Back to pool, at the time of tip contact with the cue ball, are most pro players focused on the cue ball or object ball?
  
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07-08-2019, 07:15 AM

I am unsure if the matter is:
A- best practices, or
2. Making a simple task complicated
  
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Which ball is the wrong question
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Which ball is the wrong question - 07-08-2019, 10:41 AM

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Originally Posted by aaronataylor View Post
Very interesting. I remember reading an article about the womenís USA softball team improving their batting averages because the coach wrote a different letter on each softball in batting practice. The batters had to call out the letter on each ball while batting. This heightened their eye focus on the pitched balls.

Back to pool, at the time of tip contact with the cue ball, are most pro players focused on the cue ball or object ball?
From Wikipedia
"[Quiet-eye theory] is deceptively simple: Before you perform an action, you focus your gaze on the salient aspects of your goalóthe rim, the catcherís mitt, the malignant tissue, and so on. In recent years, using eye-tracking technology, researchers have found that locking onto the relevant stimulus during the right time frameótypically the few hundred milliseconds before, during and after the movementógreatly improves your chances of success.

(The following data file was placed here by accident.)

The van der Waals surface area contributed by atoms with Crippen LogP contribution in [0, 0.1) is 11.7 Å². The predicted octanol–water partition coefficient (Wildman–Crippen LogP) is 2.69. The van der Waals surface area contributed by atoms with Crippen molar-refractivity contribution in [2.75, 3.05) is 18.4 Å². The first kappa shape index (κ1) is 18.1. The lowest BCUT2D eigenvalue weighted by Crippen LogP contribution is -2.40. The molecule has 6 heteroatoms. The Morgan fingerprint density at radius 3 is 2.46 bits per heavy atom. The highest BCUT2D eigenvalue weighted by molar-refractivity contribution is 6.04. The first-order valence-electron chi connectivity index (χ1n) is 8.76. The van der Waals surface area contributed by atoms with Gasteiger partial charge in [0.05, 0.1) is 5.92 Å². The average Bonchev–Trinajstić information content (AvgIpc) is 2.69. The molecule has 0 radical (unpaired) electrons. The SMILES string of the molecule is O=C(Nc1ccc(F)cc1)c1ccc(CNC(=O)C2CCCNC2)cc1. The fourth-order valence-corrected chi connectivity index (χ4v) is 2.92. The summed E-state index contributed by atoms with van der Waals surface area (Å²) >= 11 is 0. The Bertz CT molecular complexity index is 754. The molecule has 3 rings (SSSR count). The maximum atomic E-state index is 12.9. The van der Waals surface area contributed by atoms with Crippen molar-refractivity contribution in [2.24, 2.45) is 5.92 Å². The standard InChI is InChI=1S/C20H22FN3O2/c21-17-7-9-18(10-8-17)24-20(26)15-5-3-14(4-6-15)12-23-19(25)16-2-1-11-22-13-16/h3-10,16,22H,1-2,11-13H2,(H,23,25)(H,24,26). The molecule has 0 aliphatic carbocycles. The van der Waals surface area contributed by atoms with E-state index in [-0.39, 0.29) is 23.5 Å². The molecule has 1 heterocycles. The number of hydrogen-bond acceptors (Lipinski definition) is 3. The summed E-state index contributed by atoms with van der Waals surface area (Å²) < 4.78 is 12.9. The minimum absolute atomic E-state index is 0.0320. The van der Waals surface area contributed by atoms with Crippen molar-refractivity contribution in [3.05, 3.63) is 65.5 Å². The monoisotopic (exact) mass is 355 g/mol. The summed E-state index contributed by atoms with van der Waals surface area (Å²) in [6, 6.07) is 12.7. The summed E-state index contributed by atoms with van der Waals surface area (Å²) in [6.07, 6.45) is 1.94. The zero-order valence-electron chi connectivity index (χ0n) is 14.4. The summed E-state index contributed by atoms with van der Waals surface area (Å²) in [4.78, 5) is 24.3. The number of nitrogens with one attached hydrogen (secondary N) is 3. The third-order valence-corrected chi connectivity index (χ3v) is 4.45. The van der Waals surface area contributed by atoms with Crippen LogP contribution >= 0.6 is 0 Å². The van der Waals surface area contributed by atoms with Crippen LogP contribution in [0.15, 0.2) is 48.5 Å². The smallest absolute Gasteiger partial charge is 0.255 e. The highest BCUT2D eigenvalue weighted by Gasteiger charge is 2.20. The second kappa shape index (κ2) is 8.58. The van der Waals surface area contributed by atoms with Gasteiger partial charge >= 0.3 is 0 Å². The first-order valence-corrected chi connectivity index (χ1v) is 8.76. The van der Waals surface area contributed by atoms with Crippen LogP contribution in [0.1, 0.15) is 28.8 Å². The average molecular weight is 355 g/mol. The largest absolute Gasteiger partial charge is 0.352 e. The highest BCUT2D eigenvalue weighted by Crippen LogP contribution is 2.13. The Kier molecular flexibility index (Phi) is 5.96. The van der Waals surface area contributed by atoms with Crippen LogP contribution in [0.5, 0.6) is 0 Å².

ó David Kohn, The Atlantic (What Athletes See)

Professor Joan Vickers is credited as the originator of quiet eye theory, and has been working on the topic since the early 1980s."


While journalist David Kohn positioned the quiet eye gaze behavior as covering the time frame from before through after execution, that is different from what was observed in golf and basketball. Of course, each sport creates a different situation. In basketball where the key gaze location was the basket front rim, the execution of a free throw places the ball and hands between the eyes and the rim. Obviously the player is not looking there in the execution phase. Similarity, in golf putting, the hole is often outside the visual range when looking at the back of the ball.